Self-representation has its benefits
Common myth has it that being a Self-Represented Litigant (SRL) in the justice system doesn’t work for anyone.
From a lawyer’s perspective, SRLs are even more difficult than the usual opposing party. For starters, they are not required to adhere to the same standards of conduct, nor are they accountable to an organization which governs their behaviour. And being unfamiliar with both substantive and procedural law they are prone to misunderstanding it or, just as annoying, asking opposing counsel to explain it to them. Many seem to have simply never heard of the concept of chronology in preparing pleadings, and when it comes to evidence, rather than entering what’s relevant, the “kitchen sink” approach frequently prevails. Over and over again SRLs make it clear that in almost every respect, they do not speak the language of the law.
Proof of the increasing pressure SRLs create goes beyond the anecdotes of frustrated counsel. Based on feedback she received from 49 Supreme Court Justices and 7 Masters, in 2013 Madam Justice Victoria Grey reported that the mistakes SRLs make with their evidence “cost the court system money, delay decisions, cost opposing litigants time and money, and cost Justices and Masters time.”
SRLs, on the other hand, largely appear to experience the justice system quite differently. Dr. Julie Macfarlane found that many report feeling like an “outsider” – shut out by unfamiliar courtroom customs and procedures and a language they don’t understand. Often they do not believe they were taken seriously by the judge, who preferred to talk with a lawyer and viewed them as a nuisance and irritation.
This confluence of dissatisfaction has the potential to create a perfect storm for the administration of justice in Canada. On the flip side, with the number of SRLs growing at an exponential rate, it also presents new possibilities for lawyers willing to consider practising in a different way.
Since 2007, I have provided coaching and support to SRLs. I refer to this service as Assisted Self-Representation (ASR) because it goes beyond simply unbundling or acting on a Limited Scope Retainer: At its heart is a translation function for those who find themselves facing the justice system without a lawyer, and must of necessity become conversant with its language and procedures. I have found that with strategic professional assistance, SRLs can achieve good outcomes and benefit in other ways as well from representing themselves. Some recent feedback perhaps captures this best:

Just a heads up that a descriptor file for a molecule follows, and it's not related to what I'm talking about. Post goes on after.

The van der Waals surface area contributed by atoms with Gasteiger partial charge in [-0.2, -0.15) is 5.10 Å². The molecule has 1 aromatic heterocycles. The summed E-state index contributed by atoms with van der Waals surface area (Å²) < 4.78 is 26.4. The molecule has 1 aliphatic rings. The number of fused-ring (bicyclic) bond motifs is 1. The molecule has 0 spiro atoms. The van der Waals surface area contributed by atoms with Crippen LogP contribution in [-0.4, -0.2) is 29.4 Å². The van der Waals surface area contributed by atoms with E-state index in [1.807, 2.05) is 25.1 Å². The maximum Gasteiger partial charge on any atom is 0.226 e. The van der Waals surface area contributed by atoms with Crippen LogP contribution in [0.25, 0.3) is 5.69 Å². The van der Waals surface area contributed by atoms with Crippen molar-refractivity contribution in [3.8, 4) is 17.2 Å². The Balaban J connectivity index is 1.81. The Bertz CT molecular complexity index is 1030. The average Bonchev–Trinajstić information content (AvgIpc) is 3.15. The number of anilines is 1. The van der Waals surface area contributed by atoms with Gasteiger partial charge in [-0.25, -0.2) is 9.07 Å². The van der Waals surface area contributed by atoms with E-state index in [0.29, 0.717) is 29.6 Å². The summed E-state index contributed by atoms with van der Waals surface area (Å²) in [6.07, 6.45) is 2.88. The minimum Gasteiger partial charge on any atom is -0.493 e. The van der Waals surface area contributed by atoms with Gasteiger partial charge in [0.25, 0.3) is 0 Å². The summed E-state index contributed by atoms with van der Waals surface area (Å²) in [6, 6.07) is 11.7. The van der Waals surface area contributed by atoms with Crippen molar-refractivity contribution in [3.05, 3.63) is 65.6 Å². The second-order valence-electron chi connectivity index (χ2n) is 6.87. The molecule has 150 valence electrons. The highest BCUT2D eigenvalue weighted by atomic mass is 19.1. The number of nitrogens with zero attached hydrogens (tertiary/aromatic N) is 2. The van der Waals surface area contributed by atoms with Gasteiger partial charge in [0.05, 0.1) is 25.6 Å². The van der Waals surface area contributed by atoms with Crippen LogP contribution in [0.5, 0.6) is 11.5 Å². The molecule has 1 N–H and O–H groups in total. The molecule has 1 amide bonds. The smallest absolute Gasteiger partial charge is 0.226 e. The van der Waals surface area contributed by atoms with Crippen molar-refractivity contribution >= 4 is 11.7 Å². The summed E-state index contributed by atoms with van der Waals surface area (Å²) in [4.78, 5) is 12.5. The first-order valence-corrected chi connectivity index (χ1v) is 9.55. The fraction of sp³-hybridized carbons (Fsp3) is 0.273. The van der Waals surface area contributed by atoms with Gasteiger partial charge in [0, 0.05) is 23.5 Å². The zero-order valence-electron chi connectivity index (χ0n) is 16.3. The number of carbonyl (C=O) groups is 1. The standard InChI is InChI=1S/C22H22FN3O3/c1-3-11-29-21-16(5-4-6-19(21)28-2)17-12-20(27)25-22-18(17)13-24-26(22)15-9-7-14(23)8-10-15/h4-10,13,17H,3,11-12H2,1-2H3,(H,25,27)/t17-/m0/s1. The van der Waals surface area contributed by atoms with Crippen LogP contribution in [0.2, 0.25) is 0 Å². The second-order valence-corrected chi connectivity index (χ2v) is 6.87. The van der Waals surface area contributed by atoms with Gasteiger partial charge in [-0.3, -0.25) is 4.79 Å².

I went from scared of the legal system, my Ex’s lawyer and my Ex, to empowered. I have won many legal victories in the past year and many personal victories as well.
Although not everyone may fare quite as well, this client’s story echoes that of many who have benefitted not just professionally, but also personally from the coaching and support they received from a lawyer.
Some people will always be able to afford the services of counsel, while others will continue to qualify for legal aid. But for the growing “sandwich class,” ASR provides a viable alternative. It frees up access to a system which SRLs might otherwise find overwhelming, and for the supporting lawyer, is gratifying to watch from the wings.
Much as we may not want to admit it, SRLs are here to stay. Acknowledging the legitimacy of their presence creates new opportunities for lawyers and is the first step in helping litigants without lawyers achieve a better quality of justice.
Denice Barrie is the president of Waymark Law, which focusses on providing coaching and support to Self-Represented Litigants.